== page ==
As part of the LifePower Yoga Mount Laurel challenge, I’m exploring one of the seven axioms of yoga each day and sharing what it means to me. If you’re interested in joining the challenge (and winning some Lululemon swag), you can find all the dets here.
#6 Fear and pain are life’s greatest teachers
No one of us is exempt from fear and pain. While they may be under different guises and at different intervals in our life, we all experience pain and fear.
We may resist a pose in yoga because it’s scary or it’s plain uncomfortable. We may push away connection and love because we’ve been hurt or have experienced loss. We may give up on our dreams because someone told us it will never work or we aren’t good enough. Or, we may settle for an unfulfilling job or relationship because we don’t believe we’re worthy or deserve more.
Fear and pain are natural experiences in life and almost as soon as those feelings present themselves, we seek out ways to avoid feeling what we feel.
The pain of losing my baby sister when I was 9 and my younger brother when I was 21 created a fear of loss and uncertainty and prompted me to build walls around my heart. Whenever the feelings of pain or fear came up in my life, I found ways to numb them. Rather than explore the feelings, I’d work out at the gym for 8+ hours, restrict my calories, isolate, write and sleep for hours on end – all of which served to further disconnect me from my true self.
Even as I gave up the vices of my eating disorder, in a lot of ways, I still didn’t open my heart. It wasn’t until Yoga Teacher Training this past fall that I truly began to peel back some big layers – it wasn’t until we did an exercise in giving and receiving love that I was able to know what it meant to allow my pain to be felt and touched.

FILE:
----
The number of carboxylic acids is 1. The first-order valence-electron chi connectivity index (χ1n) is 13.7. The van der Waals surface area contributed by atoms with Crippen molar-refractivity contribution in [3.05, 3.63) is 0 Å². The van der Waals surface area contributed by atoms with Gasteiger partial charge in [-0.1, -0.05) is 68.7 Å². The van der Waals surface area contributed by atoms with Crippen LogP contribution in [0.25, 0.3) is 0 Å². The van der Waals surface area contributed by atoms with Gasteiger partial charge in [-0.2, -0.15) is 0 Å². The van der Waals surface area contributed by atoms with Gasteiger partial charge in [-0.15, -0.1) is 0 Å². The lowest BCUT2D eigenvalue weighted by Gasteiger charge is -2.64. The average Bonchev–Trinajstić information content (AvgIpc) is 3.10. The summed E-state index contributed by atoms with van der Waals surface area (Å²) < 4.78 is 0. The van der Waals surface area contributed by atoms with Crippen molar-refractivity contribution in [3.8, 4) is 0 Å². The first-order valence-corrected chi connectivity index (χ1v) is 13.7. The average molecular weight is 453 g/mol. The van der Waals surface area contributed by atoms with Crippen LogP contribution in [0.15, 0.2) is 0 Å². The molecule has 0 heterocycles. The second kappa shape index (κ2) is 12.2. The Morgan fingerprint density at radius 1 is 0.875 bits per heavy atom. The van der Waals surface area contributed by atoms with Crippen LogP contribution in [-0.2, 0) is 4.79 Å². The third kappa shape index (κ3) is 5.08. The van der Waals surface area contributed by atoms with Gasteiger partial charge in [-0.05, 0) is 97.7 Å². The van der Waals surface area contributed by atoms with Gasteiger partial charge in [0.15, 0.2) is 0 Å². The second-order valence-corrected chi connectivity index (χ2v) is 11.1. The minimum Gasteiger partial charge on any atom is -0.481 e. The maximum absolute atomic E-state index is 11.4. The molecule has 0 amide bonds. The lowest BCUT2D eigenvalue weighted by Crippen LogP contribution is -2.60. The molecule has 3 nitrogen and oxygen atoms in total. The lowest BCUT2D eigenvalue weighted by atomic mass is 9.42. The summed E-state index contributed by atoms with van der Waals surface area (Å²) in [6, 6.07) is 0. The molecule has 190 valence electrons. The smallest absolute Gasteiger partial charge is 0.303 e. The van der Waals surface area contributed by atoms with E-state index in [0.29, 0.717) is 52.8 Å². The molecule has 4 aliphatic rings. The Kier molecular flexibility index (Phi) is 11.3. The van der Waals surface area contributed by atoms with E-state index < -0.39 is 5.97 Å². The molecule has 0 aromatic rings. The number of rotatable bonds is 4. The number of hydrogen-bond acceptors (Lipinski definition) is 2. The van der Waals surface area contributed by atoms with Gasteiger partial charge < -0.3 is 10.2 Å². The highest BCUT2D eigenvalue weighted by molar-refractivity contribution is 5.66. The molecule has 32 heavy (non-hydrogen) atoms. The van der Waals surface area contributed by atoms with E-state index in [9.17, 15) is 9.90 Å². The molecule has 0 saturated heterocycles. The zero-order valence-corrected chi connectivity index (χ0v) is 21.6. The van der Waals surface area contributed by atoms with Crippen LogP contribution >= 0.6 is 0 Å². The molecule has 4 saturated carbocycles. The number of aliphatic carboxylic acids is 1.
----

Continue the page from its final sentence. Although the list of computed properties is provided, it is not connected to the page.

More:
During our last weekend of YTT, after close to 3 hours of meditation, I was anything but calm. My body ached and I was angry and tired. But, we still had one exercise ahead of us. We were instructed to form groups of 5 – 6 people and one by one we’d take turns receiving love from the other members in our group. One by one, individuals in my group took their place on the bolsters as the rest of us surrounded them, energetically hovering our hands above their body sending love and energy to them, before making a physical connection.
Though I was the only person left to go in my group, I felt myself unable to move. I felt as if everything was closing in around me. Eventually, with the help of my group (OK, maybe it was more like gentle pulling), I found my way onto the bolsters. Immediately as I laid down, before any hand hovered over me, I began to hysterically sob. Like I straight up lost my cookies. My sobs only grew louder once I did feel their presence and the physical connection.
All I could think was, Why is it so fucking hard for me to receive love? I love these people. Why can’t I let them love me?
Every fiber of my being wanted to run away, close off and hide – to find some way to numb the pain. I didn’t want to feel the pain. I didn’t want the others to have to feel it either. I was afraid of what might happen if I touched my pain and let them love me.
That experience, while it was difficult and painful, showed me that fear and pain are my greatest teachers. Pain showed me that there was something to be healed – something that could only be healed by feeling it. It taught me that pain, the loss I felt with connection, was just a fear and that my fear was just a story I created to deal with the uncertainty and stress in my life. For so many years I had told myself I would be safe behind my walls, my closed heart, my “I’m fine’s,” and my never-felt feelings. And it was only by reading my fear’s story, by experiencing this receiving exercise, that I was able to embrace my fear for what it was and it was only by embracing my pain that I was able to see how I was holding my fear and to finally release it.